The Bruce High Quality foundation put on it’s supposedly last ‘Brucennial’ this past Thursday at on the ground floor of the raw space in the new slope-sided building going up on Washington Street in the Meat Packing District. The rawness of the space fit the raw, jam-packed presentation of a week’s worth of viewable art placed on every available space, including the floor and the ceiling.
I think everyone who has gone to one of these Bruces will be seriously bummed out if this really was the end. These events are actually fun, as well as funny, serious, and irreverent. There is some really great art displayed along with some very silly, ridiculous stuff.
Also on display was a diverse, eclectic crowd of people that I rarely see at gallery openings. Seemingly, the whole spectrum of New York City people managed to find out about it, and get in to the ‘Brucennial’—no mean feat. When we left at 9pm, there was a line that looked to be at least an hour long, people shivering to get in and have a cold PBR, and enjoy the art. The music was rock—for a change—which was refreshing, and the DJs were throwing free T-shirts to the crowd of out-stretched arms that resembled a hawk putting food in the open mouths of her chicks.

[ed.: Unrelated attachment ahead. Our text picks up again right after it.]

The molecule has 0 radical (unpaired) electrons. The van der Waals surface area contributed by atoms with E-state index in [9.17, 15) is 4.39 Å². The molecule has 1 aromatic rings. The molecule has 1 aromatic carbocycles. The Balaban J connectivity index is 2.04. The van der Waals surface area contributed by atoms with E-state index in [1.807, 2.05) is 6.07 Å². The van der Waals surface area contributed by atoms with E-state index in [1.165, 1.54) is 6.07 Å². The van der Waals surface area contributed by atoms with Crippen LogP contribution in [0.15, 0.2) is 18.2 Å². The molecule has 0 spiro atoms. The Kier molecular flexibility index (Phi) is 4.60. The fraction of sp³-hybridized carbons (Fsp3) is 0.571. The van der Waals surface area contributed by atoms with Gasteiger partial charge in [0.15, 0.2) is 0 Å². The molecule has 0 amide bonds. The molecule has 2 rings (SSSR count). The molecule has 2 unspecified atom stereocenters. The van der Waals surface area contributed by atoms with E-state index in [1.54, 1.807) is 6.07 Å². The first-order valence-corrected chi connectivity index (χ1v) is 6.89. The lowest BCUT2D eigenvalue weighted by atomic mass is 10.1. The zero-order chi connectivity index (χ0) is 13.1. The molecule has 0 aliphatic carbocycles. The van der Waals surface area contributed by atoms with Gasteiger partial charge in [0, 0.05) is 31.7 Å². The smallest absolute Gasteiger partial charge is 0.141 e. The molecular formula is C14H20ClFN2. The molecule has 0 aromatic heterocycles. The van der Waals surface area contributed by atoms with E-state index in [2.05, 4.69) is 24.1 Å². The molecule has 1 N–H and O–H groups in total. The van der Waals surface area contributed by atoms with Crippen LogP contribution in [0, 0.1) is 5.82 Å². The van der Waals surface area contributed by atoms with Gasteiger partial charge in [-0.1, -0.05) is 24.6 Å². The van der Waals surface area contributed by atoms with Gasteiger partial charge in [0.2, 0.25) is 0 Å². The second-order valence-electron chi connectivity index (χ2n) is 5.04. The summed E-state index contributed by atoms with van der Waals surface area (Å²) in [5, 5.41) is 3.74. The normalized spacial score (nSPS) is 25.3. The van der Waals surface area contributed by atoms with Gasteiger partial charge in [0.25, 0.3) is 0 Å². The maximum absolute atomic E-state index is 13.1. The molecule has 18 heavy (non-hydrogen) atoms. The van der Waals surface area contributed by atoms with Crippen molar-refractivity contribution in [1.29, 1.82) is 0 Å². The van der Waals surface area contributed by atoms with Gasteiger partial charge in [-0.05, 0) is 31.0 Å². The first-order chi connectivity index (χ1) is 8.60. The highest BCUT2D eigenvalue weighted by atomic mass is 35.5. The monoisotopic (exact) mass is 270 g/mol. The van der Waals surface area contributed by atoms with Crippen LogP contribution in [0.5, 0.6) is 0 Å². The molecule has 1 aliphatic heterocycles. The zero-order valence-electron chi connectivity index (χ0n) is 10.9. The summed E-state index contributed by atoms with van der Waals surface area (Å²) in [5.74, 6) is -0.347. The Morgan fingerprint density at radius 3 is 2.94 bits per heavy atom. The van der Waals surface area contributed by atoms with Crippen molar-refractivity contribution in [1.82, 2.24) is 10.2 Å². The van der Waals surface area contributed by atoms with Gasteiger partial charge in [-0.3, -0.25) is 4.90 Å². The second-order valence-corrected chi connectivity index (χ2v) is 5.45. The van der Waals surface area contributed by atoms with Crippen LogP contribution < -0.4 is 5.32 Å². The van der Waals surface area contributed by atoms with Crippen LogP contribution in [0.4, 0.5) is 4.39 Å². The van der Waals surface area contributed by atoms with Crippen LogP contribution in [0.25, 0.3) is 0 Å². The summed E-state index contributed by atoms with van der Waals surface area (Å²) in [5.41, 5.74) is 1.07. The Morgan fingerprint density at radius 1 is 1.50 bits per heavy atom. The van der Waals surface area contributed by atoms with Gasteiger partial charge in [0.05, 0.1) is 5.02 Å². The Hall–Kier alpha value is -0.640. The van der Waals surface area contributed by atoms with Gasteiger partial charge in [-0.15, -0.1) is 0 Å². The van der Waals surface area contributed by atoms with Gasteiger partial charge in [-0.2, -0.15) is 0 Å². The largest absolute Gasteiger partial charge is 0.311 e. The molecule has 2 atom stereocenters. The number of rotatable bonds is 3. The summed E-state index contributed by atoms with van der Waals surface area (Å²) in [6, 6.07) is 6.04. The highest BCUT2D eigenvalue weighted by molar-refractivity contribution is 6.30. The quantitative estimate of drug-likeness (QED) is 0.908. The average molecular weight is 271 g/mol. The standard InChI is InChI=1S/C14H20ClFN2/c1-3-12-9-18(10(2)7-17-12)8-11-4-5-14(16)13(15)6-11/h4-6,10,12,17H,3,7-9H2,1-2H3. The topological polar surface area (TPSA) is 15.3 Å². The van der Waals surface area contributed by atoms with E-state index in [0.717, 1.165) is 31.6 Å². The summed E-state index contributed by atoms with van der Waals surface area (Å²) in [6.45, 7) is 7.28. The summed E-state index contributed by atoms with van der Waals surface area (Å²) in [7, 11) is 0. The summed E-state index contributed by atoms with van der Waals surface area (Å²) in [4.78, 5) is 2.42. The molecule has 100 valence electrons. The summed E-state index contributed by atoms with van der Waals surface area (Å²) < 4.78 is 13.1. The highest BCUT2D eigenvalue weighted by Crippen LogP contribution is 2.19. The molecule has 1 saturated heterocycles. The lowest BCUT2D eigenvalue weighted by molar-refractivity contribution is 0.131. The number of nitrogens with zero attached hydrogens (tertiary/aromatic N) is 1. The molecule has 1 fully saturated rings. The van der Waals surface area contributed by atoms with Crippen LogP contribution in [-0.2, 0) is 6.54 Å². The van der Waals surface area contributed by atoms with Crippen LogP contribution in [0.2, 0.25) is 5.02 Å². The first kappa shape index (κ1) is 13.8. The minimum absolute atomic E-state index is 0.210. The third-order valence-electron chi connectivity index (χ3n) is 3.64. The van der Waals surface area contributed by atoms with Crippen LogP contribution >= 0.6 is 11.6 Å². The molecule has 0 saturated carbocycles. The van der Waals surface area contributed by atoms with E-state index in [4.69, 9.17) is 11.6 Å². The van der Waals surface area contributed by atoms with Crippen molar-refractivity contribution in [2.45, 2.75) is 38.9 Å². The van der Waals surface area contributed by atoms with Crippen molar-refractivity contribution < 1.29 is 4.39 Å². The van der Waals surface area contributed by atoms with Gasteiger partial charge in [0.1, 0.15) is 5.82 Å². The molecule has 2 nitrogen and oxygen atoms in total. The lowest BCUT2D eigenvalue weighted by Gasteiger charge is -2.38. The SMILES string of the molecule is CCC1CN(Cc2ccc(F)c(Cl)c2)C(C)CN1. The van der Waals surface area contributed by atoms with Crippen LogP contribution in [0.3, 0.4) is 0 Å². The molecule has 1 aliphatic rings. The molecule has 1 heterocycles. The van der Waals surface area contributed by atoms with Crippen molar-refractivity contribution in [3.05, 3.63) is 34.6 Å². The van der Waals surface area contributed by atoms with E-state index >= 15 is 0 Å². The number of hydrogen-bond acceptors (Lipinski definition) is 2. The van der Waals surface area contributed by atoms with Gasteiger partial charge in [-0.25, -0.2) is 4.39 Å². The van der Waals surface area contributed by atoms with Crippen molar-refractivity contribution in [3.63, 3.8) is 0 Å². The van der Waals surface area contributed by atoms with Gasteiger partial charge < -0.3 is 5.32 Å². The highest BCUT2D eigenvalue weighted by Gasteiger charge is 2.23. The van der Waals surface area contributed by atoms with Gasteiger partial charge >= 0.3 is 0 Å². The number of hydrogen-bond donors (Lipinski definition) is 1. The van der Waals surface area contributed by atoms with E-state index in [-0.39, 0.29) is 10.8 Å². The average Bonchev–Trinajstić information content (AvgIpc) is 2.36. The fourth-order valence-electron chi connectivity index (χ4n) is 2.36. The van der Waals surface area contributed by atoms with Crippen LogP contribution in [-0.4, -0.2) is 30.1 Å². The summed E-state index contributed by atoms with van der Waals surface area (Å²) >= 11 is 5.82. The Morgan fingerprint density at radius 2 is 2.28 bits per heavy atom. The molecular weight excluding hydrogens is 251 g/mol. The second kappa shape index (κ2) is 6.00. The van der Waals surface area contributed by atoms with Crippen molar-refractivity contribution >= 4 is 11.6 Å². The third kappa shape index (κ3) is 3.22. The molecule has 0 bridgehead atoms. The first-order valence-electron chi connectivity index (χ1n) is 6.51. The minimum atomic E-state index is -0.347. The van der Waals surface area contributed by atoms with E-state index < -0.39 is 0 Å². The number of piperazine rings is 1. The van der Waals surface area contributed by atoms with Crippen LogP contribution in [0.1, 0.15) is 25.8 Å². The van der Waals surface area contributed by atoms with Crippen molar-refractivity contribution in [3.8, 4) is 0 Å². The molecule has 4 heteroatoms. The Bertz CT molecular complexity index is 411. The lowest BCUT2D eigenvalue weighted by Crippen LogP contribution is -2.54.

There was a real bent over naked man installment, later substituted by a real bent over naked woman. They must have been very cold. A lot of people nervously suggested a blanket, but nobody would dare interfere with the art. There were stunning paintings, great photos, multiple videos, a lot of pubic hair, and a huge pile of debris on the floor. There was no master list of all of the art. The artist’s names were signed on the wall or on the floor next to the work. That was the only identification, and it was uniquely democratic.
Everyone was actually looking at the art for a change, as well as the usual each other, and, of course, their phones—and they were having a great time, well oiled by the plentiful beer, and grateful to not be freezing outside on the line. The ‘Brucennial’—a great name—is a take off on the Whitney Biennial, which is being held simultaneously. The event shows how much more fun, and how much better it can be done. It couldn’t have been a coincidence that the new Whitney Museum building is going up down the block. If it is indeed the last one, it’s because it became a victim of its own success. Like the band or the athlete coming back after vowing to quit, however, I think we have not seen the end of this very cool event.